1. Flavor Country
It takes a good sense of ironic detachment (or, we suspect, unfettered earnestness) to claim the origin story for beer cheese. Welcome to Clark County, Kentucky. Local lore has it that one Joe Allman invented the stuff in the 1940s for his cousin’s restaurant, the Driftwood Inn. Delightfully, the condiment was then called Joe’s Snappy Cheese. Cut to last October, when the folks in Winchester, Kentucky (90 minutes south from Cincinnati), decided to celebrate their cheesy heritage by launching the Beer Cheese Trail, comprised of five local restaurants offering up their version of the pub favorite: Hall’s On the River has a beer cheese burger, a spread, and a soup; Engine House Deli offers a beer cheese chili hot dog and brat. Along the trail, patrons can order the beer cheese of their choice and get a stamp on something called a Cheese Log card. When people receive all five stamps and return their card to the Winchester-Clark County Tourism Commission, they get a free official T-shirt that reads “I conquered the beer cheese trail.” So far, 17 people have crushed the trail, with about 100 still vying for that coveted prize. (Thankfully, it doesn’t have to be completed all in one visit.) And on June 14, the hilarity comes full circle when Winchester hosts the sixth annual Beer Cheese Festival.
Beer Cheese Trail: beercheesetrail.com, Beer Cheese Fest: beercheesefestival.com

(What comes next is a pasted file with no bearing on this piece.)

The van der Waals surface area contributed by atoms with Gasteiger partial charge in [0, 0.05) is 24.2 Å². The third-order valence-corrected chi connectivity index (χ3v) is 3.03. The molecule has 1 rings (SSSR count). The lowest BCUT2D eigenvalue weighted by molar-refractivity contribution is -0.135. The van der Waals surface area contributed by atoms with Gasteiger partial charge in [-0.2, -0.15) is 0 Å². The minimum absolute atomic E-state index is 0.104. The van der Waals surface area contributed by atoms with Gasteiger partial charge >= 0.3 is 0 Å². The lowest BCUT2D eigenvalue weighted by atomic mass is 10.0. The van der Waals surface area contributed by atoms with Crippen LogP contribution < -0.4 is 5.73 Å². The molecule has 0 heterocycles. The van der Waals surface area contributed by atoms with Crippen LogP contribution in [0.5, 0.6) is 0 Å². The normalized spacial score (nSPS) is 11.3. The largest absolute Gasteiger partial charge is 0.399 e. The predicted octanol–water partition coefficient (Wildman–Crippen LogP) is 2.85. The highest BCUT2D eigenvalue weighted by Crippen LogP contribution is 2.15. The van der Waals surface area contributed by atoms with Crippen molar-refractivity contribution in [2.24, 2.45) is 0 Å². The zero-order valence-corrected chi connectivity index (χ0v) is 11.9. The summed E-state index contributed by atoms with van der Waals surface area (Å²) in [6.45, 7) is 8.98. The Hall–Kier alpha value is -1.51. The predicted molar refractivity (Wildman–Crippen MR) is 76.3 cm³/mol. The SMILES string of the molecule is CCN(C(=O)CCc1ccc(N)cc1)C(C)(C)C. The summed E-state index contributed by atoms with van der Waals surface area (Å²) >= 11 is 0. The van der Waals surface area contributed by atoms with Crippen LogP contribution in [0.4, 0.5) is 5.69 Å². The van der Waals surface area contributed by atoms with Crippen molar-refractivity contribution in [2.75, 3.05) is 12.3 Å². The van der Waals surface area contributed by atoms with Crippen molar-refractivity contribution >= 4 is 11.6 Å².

2. Pop, Fizz, Clink
While you’re in Winchester, stop by the Ale-8-One bottling plant. The crisp citrus-ginger soda sold in distinctive green bottles and cans is a cult favorite (and the only soda invented in the Commonwealth that’s still manufactured there). The free plant tour gives visitors the history of the drink (it began its life in 1926), a peek at the production line (imagine the Laverne & Shirley opening credits), and a complimentary bottle of Ale-8 to send you home happy. Confoundingly, the gift shop doesn’t sell the stuff (you can pick it up at Party Source or on Ale-8’s website), but souvenirs like Ale-8 salsa, barbecue sauce, hats, and suckers are on hand. Tours are usually given on Thursday and Friday mornings by appointment only, so call (859) 744-3484 or e-mail the plant to schedule one.
3. Camptown, USA
Gatlinburg is one of the most visited spots in the country, so the once-bucolic hamlet takes touristy camp to the extreme (ahem, Ripley’s Believe It or Not!, Guinness World Records Museum, and so on). But there are still some authentic experiences to be had in the land of endless mini-golf: Started in 2010 by moonshiner Joe Baker, Ole Smoky Tennessee Moonshine Distillery in downtown Gatlinburg produces 12 varieties of moonshine, otherwise known as “straight hooch.” Visitors can sample all 12 for free, including fruity combinations like the dangerously tasty apple pie (40 proof), made with apple juice and cinnamon; even stronger varietals like White Lightnin’ (100 proof); and Ole Smoky Original (also 100 proof), created with 80 percent local corn and the remaining 20 percent with some boozy secret ingredient. And make sure to sample a few Ole Smoky moonshine-soaked maraschino cherries. The distillery sets up live bluegrass music (complete with rocking chairs for the guests) and a self-guided tour so visitors can learn about the honorable history of moonshine.
Before you hit the hooch, start your day at the Pancake Pantry, which offers one of the best breakfasts in town. Opened in 1995, the “pantry” resembles a 1960s Old World-style chalet. Choose from omelettes, waffles, bacon, and 24 kinds of crepes and pancakes. Because really, there’s no better way to begin a weekend of campy fun than with a stack of pancakes.
Ole Smoky Tennessee Moonshine Distillery: olesmokymoonshine.com, Pancake Pantry: pancakepantry.com
Originally published in the March 2014 issue.